So You’ve Stolen Sweden’s Crown Jewels. Now What?
After a brazen heist, an expert in high-class thievery explains what happens next.
Your adrenaline is still pumping as the speedboat bounces over the waves, beating a hasty maritime getaway from a spectacular heist.
Well, the heist itself may not have been spectacular — it was a broad daylight smash-and-grab, after all. But while the operation may have lacked some measure of elegance, the target and the take certainly didn’t: you’ve swiped Sweden’s literal crown jewels from a centuries old cathedral.
So far, it’s been a clean getaway, and you steal a look at your royal loot. But then a thought crosses your mind: Now what?
At least that’s the question I had after reading about the real-life robbery at Sweden’s Strängnäs Cathedral earlier this week in which police said thieves grabbed two jewel encrusted gold crowns and an ornate orb with a crucifix on top of it before escaping via nearby motorboat.
Could the thieves really sell that stuff? Is there a black market for very easily identifiable Swedish royal headgear and what Monty Python fans might mistake for the Holy Hand Grenade of Antioch?
To help answer those questions, I called up Robert Wittman, a former senior FBI official and key player in the creation of the bureau’s Art Crime Team. Wittman left the FBI in 2008 after a 20-year career, much of which focused on recovering priceless pieces of art after thefts similar to the one in Sweden. In fact in 2005 he helped Sweden reclaim a Rembrandt that had been stolen by another group of thieves that also made their getaway in a motorboat.
In this new case Wittman, who now runs a private firm focusing on art theft recovery, said there is no high-class black market where the thieves could sell the loot directly. If that’s what they were counting on, they’re almost certainly out of luck.
“Especially with unique pieces like that, those crowns, it’s going to be impossible to try and sell them as they are,” he said.
Some robbers, he said, “make better criminals than businessmen.”
But assuming the thieves knew a little something about what they were doing, Wittman said there were a few more realistic options.
First, the thieves could pop out the jewels and melt down the gold to sell separately, thereby at least partially obscuring where it all came from while turning a modest profit.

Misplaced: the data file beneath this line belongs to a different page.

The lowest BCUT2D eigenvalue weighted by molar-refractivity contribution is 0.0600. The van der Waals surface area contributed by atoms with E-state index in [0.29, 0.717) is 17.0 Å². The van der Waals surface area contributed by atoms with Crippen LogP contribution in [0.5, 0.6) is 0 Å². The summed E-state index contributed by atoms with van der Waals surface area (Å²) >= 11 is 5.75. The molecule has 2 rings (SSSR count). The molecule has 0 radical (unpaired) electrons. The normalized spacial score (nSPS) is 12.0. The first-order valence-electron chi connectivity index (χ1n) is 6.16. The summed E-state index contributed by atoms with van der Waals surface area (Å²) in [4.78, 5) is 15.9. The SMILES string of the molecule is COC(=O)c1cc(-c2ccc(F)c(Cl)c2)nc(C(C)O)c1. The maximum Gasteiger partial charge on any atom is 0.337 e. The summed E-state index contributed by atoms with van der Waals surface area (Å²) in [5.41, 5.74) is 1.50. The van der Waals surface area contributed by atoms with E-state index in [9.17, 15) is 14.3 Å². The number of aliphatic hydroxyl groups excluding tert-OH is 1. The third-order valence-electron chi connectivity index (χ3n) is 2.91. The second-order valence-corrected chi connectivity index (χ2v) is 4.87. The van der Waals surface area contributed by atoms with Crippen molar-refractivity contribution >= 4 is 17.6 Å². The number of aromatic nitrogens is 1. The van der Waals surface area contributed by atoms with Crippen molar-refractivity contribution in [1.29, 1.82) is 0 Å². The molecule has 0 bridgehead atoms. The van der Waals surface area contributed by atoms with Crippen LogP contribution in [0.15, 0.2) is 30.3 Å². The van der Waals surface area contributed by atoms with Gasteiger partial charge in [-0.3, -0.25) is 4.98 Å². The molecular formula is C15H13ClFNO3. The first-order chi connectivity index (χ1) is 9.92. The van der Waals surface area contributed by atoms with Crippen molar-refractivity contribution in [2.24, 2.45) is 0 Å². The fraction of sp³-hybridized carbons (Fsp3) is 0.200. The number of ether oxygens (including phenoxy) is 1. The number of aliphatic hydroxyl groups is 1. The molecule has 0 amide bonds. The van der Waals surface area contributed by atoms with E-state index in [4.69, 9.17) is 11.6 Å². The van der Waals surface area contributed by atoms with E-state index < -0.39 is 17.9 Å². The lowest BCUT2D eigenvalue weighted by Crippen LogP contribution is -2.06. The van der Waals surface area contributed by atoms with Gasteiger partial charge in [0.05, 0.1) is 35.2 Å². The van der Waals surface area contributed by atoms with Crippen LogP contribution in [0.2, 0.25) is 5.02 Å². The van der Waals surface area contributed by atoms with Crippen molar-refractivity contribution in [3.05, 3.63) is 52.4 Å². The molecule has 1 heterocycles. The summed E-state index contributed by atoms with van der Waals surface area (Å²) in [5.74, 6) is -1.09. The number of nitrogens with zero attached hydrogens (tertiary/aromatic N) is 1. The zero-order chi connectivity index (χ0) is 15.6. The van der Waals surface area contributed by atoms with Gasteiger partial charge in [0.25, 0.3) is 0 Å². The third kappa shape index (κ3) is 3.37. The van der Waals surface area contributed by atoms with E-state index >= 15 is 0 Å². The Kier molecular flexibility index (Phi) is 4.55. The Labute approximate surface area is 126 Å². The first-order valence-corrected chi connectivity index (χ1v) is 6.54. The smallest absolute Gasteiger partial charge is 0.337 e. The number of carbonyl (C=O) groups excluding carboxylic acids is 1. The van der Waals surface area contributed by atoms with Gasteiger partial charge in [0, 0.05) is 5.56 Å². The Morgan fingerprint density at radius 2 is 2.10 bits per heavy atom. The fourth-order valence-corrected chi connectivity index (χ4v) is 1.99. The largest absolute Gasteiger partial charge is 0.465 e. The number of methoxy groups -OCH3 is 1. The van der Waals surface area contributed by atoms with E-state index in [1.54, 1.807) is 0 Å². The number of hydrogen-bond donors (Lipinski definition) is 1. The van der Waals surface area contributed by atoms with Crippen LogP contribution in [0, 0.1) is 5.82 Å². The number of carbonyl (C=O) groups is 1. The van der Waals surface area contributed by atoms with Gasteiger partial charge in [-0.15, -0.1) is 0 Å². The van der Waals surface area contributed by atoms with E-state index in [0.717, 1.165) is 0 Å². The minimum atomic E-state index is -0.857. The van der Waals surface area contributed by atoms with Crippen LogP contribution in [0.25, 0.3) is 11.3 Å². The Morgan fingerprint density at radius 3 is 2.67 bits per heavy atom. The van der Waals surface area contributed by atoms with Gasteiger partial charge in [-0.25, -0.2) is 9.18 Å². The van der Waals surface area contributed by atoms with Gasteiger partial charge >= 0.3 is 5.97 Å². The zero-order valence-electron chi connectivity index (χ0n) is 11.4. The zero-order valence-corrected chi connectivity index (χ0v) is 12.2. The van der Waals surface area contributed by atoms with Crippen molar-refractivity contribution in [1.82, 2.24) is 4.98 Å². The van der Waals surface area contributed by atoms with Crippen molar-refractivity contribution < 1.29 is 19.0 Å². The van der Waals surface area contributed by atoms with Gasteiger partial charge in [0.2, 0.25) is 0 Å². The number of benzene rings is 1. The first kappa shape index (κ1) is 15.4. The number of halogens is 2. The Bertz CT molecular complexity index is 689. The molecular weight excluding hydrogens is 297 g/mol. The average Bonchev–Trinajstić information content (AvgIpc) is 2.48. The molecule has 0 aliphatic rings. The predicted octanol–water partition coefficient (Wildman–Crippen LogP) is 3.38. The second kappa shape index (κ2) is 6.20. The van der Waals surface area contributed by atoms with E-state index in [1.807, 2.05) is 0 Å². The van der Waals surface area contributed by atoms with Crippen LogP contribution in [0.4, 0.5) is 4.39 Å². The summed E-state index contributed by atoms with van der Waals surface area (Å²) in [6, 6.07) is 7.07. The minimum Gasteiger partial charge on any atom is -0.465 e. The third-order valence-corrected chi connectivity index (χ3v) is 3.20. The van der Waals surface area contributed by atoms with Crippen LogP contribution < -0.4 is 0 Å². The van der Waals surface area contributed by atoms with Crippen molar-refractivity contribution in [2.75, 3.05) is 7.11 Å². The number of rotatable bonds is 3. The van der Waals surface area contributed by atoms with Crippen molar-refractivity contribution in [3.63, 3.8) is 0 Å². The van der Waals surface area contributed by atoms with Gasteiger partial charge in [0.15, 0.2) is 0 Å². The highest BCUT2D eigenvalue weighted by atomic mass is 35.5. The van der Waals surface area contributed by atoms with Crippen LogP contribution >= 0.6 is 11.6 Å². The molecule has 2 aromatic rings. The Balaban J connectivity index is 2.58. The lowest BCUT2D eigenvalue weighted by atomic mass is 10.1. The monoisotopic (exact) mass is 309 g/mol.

Beyond being a terrible affront to Swedish history, Wittman said that strategy wouldn’t make great financial sense considering how much the pieces would be devalued if they were broken up like that. A handful of precious stones and a chunk of melted gold would fetch a fraction of a fraction of the value of the original, intact pieces.
More likely, he said, the thieves could use the crowns as leverage in some other ongoing criminal case involving a member of the gang or a compatriot.
“They take things like that so they can have some leverage to negotiate a lesser sentence or have prosecutors drop a sentence or something of that nature,” he said.
Wittman said there is precedent for that kind of thing, and the strategy was used successfully to influence a criminal case in another European nation in the past.
There’s also the remote possibility, envisioned in the spy novel “The Nearest Exit” by Olen Steinhauer, in which a thief steals something culturally priceless in order to simply sell it straight back to the insurance company assigned to the case for a tidy profit. Wittman said that kind of thing might work in rougher parts of the world, but would be unlikely to succeed in Sweden.
However it’s done, Wittman said he’s confident the crowns will eventually be returned to the Swedes.
“If they have to do a negotiation, they will get the pieces back,” he said.
As to whether the thieves will be caught and prosecuted, that’s another question.
“Throughout my career I was always more interested in getting the material back than catching people and putting them in jail,” he said. “But we always recover our cultural property at some point.”
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